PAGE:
During the first week of Feb. 2023, the United Kingdom Court of Appeal overturned a High Court decision from March 2022 in the case of Craig Wright’s Tulip Trading Limited (TTL) vs. 16 cryptocurrency developers. The case will proceed to trial as Wright, who claims to be Satoshi Nakamoto, stated his team was “delighted” with the judges’ decision to overturn the March dismissal. Meanwhile, former Bitcoin core developer Gavin Andresen revised a 2016 blog post, insisting that it was a “mistake to trust Craig Wright as much as I did.”
Court of Appeal Allows Tulip Trading Case to Proceed to Trial; Gavin Andresen Reflects on Trusting Craig Wright, Refuses to Play ‘Who is Satoshi’ Game Anymore
Craig Wright, the Australian man who claims to be the pseudonymous creator of Bitcoin, Satoshi Nakamoto, won an appeals motion on February 3, 2023, allowing his firm, Tulip Trading Limited (TTL), to take 16 open-source cryptocurrency developers to trial. Three judges overruled a previous dismissal from March 2022. TTL is seeking roughly $3 billion in alleged stolen digital assets and asserts that fiduciary and tortious duties require open-source blockchain developers to encode a digital asset recovery tool. The Bitcoinsv (BSV) network, which forked from Bitcoin Cash (BCH), has already implemented a digital asset recovery tool on its chain.
“We are delighted that the judges have granted permission for TTL to pursue its claim for breach of fiduciary duties and/or duty of care against the developers of blockchain linked digital assets including bitcoin,” Wright explained after winning the appeal.
After the U.K. court overturned the previous decision, former Bitcoin core developer Gavin Andresen revised a blog post he wrote in May 2016. The original post detailed Andresen’s meeting with Craig Wright and it stated, “I believe Craig Steven Wright is the person who invented Bitcoin.” The post now includes an update from Andresen acknowledging that he believes it was a mistake to trust Wright. “Feb 2023: I don’t believe in rewriting history, so I’m going to leave this post up,” Andresen wrote. “But in the seven years since I wrote it, a lot has happened, and I now know it was a mistake to trust Craig Wright as much as I did.”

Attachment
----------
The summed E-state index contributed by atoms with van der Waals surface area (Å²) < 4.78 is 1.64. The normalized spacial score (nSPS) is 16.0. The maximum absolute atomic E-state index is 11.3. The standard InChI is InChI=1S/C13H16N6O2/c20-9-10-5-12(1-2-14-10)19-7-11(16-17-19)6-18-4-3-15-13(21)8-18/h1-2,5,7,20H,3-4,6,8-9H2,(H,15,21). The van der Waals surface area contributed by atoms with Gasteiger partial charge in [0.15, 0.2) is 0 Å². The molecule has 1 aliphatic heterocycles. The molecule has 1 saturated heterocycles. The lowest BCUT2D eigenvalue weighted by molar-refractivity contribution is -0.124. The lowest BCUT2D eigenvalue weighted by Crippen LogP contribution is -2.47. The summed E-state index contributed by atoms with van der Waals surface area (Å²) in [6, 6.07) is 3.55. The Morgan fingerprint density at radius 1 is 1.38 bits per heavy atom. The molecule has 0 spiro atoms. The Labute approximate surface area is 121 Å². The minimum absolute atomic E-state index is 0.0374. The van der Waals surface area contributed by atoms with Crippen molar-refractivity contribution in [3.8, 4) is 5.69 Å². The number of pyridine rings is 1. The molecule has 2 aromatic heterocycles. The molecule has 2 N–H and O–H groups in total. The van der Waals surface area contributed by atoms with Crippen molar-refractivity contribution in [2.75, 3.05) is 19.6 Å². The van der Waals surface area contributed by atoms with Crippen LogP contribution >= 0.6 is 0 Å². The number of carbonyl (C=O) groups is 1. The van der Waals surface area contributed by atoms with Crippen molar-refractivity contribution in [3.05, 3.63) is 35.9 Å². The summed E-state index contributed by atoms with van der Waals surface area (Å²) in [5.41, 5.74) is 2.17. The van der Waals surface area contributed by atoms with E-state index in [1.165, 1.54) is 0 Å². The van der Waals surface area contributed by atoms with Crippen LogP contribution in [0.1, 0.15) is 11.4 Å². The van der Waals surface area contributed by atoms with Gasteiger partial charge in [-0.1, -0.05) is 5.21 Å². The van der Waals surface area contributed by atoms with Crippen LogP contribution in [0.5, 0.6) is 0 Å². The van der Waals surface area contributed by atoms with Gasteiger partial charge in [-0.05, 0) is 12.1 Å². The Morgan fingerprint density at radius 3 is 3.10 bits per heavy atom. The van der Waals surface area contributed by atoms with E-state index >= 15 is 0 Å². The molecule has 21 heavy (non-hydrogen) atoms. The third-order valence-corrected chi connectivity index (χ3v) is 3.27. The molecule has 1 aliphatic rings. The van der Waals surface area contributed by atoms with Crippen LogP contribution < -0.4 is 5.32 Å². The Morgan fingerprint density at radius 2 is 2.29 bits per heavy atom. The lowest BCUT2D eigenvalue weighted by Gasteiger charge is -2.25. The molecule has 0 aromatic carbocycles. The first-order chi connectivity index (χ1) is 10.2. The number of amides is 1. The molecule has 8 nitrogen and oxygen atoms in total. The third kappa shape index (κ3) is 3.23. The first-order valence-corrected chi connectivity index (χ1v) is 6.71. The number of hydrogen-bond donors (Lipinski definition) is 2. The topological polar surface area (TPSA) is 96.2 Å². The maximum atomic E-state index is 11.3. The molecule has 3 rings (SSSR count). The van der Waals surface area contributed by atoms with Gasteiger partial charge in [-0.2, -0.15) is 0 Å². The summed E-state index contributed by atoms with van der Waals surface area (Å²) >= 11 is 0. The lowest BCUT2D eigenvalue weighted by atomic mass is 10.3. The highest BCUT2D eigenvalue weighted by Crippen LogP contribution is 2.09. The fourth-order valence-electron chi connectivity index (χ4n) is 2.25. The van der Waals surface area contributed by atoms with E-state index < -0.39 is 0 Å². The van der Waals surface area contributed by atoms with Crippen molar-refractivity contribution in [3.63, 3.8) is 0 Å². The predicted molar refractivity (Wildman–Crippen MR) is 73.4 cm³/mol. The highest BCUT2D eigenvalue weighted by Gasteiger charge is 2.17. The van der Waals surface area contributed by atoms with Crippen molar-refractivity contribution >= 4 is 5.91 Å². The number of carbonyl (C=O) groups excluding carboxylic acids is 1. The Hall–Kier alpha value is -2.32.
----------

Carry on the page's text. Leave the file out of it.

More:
The former Bitcoin core developer added:
I regret getting sucked into the ‘who is (or isn’t) Satoshi’ game, and I refuse to play that game anymore.
Andresen’s 2016 post received significant criticism when it was initially published on the web. Six years ago, the developer also discussed the situation with members of the Reddit community after the post was released. “Craig signed a message that I chose (‘Gavin’s favorite number is eleven. CSW’ if I recall correctly) using the private key from block number 1,” Andresen said at the time. “That signature was copied onto a clean USB stick I brought with me to London, and then validated on a brand-new laptop with a freshly downloaded copy of Electrum. I was not allowed to keep the message or laptop ([for] fear it would leak before Official Announcement). I don’t have an explanation for the funky OpenSSL procedure in his blog post.”
Later, during a Kleiman vs. Wright deposition in June 2020, Andresen told the court that during the 2016 signing process, he could have been deceived. “There are places in the private proving session where I could have been fooled, where somebody could have switched out the software that was being used or, perhaps, the laptop that was delivered was not a brand-new laptop, and it had been tampered with in some way. I was also jet-lagged,” Andresen noted in the deposition. “My doubts arise because the proof that was presented to me is very different from the pseudo-proof that was later presented to the world.”
It is unclear why Andresen decided to revise the post after Wright won the appeal and obtained the right to take the developers to trial. Despite Andresen’s update, some BSV supporters continue to believe that Wright is the creator of Bitcoin, while other BSV advocates have requested that Wright “demonstrate the same block signing” that he performed privately.
What do you think about Craig Wright’s ongoing legal battles and Gavin Andresen’s recent revision of his 2016 blog post? Share your thoughts in the comments below.
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